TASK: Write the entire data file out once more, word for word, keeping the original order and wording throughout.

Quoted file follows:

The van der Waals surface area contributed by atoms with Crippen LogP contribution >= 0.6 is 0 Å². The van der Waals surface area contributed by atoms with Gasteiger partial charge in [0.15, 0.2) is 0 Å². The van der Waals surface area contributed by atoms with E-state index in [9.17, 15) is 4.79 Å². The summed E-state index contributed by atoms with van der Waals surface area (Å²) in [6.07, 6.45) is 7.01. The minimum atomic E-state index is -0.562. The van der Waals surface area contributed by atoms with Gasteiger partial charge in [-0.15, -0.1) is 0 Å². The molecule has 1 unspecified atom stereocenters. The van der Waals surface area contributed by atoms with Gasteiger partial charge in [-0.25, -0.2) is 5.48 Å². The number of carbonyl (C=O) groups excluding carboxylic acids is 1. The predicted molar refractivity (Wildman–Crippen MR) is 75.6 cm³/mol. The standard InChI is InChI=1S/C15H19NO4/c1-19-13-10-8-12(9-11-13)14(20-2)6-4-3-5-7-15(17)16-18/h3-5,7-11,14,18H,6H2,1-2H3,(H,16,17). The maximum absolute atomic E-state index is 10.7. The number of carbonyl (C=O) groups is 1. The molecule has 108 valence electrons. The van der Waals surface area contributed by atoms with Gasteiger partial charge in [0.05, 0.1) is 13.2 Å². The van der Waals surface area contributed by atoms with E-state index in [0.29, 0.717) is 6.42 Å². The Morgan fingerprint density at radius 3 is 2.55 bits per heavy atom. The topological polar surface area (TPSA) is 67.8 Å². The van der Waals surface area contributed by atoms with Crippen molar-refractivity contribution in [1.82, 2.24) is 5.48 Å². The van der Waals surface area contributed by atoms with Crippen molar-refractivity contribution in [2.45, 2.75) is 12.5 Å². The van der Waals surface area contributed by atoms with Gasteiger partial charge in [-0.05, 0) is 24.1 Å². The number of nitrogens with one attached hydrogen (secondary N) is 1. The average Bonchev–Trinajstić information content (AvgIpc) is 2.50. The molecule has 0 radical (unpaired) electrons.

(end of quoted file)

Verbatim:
The van der Waals surface area contributed by atoms with Crippen LogP contribution >= 0.6 is 0 Å². The van der Waals surface area contributed by atoms with Gasteiger partial charge in [0.15, 0.2) is 0 Å². The van der Waals surface area contributed by atoms with E-state index in [9.17, 15) is 4.79 Å². The summed E-state index contributed by atoms with van der Waals surface area (Å²) in [6.07, 6.45) is 7.01. The minimum atomic E-state index is -0.562. The van der Waals surface area contributed by atoms with Gasteiger partial charge in [-0.15, -0.1) is 0 Å². The molecule has 1 unspecified atom stereocenters. The van der Waals surface area contributed by atoms with Gasteiger partial charge in [-0.25, -0.2) is 5.48 Å². The number of carbonyl (C=O) groups excluding carboxylic acids is 1. The predicted molar refractivity (Wildman–Crippen MR) is 75.6 cm³/mol. The standard InChI is InChI=1S/C15H19NO4/c1-19-13-10-8-12(9-11-13)14(20-2)6-4-3-5-7-15(17)16-18/h3-5,7-11,14,18H,6H2,1-2H3,(H,16,17). The maximum absolute atomic E-state index is 10.7. The number of carbonyl (C=O) groups is 1. The molecule has 108 valence electrons. The van der Waals surface area contributed by atoms with Gasteiger partial charge in [0.05, 0.1) is 13.2 Å². The van der Waals surface area contributed by atoms with E-state index in [0.29, 0.717) is 6.42 Å². The Morgan fingerprint density at radius 3 is 2.55 bits per heavy atom. The topological polar surface area (TPSA) is 67.8 Å². The van der Waals surface area contributed by atoms with Crippen molar-refractivity contribution in [1.82, 2.24) is 5.48 Å². The van der Waals surface area contributed by atoms with Crippen molar-refractivity contribution in [2.45, 2.75) is 12.5 Å². The van der Waals surface area contributed by atoms with Gasteiger partial charge in [-0.05, 0) is 24.1 Å². The number of nitrogens with one attached hydrogen (secondary N) is 1. The average Bonchev–Trinajstić information content (AvgIpc) is 2.50. The molecule has 0 radical (unpaired) electrons.